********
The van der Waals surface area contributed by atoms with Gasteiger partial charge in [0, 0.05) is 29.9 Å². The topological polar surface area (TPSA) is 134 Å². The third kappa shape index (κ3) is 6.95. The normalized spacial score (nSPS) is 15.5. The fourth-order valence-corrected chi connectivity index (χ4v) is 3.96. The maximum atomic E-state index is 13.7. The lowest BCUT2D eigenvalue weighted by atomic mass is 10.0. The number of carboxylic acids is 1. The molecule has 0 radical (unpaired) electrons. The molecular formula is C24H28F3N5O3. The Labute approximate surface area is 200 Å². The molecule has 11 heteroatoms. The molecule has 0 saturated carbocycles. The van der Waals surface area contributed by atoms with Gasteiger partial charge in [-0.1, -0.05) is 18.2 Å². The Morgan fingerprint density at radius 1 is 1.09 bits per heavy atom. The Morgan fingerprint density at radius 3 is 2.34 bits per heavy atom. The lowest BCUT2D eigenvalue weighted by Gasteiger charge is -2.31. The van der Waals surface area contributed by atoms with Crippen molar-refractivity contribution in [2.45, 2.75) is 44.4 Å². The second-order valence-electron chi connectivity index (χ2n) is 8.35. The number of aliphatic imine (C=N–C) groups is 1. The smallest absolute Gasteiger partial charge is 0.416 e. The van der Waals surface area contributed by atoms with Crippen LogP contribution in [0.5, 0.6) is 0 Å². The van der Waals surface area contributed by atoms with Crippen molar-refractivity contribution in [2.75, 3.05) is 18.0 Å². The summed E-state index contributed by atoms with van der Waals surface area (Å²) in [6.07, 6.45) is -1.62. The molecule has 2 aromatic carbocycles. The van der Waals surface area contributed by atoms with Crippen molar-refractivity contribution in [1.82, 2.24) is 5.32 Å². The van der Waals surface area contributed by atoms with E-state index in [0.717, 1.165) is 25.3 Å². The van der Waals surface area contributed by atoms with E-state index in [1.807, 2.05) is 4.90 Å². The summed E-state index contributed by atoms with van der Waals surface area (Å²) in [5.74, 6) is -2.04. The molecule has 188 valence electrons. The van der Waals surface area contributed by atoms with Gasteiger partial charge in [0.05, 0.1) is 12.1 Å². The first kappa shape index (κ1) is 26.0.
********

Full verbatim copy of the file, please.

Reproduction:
The van der Waals surface area contributed by atoms with Gasteiger partial charge in [0, 0.05) is 29.9 Å². The topological polar surface area (TPSA) is 134 Å². The third kappa shape index (κ3) is 6.95. The normalized spacial score (nSPS) is 15.5. The fourth-order valence-corrected chi connectivity index (χ4v) is 3.96. The maximum atomic E-state index is 13.7. The lowest BCUT2D eigenvalue weighted by atomic mass is 10.0. The number of carboxylic acids is 1. The molecule has 0 radical (unpaired) electrons. The molecular formula is C24H28F3N5O3. The Labute approximate surface area is 200 Å². The molecule has 11 heteroatoms. The molecule has 0 saturated carbocycles. The van der Waals surface area contributed by atoms with Gasteiger partial charge in [-0.1, -0.05) is 18.2 Å². The Morgan fingerprint density at radius 1 is 1.09 bits per heavy atom. The Morgan fingerprint density at radius 3 is 2.34 bits per heavy atom. The lowest BCUT2D eigenvalue weighted by Gasteiger charge is -2.31. The van der Waals surface area contributed by atoms with Crippen molar-refractivity contribution in [2.45, 2.75) is 44.4 Å². The second-order valence-electron chi connectivity index (χ2n) is 8.35. The number of aliphatic imine (C=N–C) groups is 1. The smallest absolute Gasteiger partial charge is 0.416 e. The van der Waals surface area contributed by atoms with Crippen LogP contribution in [0.5, 0.6) is 0 Å². The van der Waals surface area contributed by atoms with Crippen molar-refractivity contribution in [2.75, 3.05) is 18.0 Å². The summed E-state index contributed by atoms with van der Waals surface area (Å²) in [6.07, 6.45) is -1.62. The molecule has 2 aromatic carbocycles. The van der Waals surface area contributed by atoms with Crippen molar-refractivity contribution in [1.82, 2.24) is 5.32 Å². The van der Waals surface area contributed by atoms with E-state index in [0.717, 1.165) is 25.3 Å². The van der Waals surface area contributed by atoms with E-state index in [1.807, 2.05) is 4.90 Å². The summed E-state index contributed by atoms with van der Waals surface area (Å²) in [5.74, 6) is -2.04. The molecule has 188 valence electrons. The van der Waals surface area contributed by atoms with Gasteiger partial charge in [0.05, 0.1) is 12.1 Å². The first kappa shape index (κ1) is 26.0.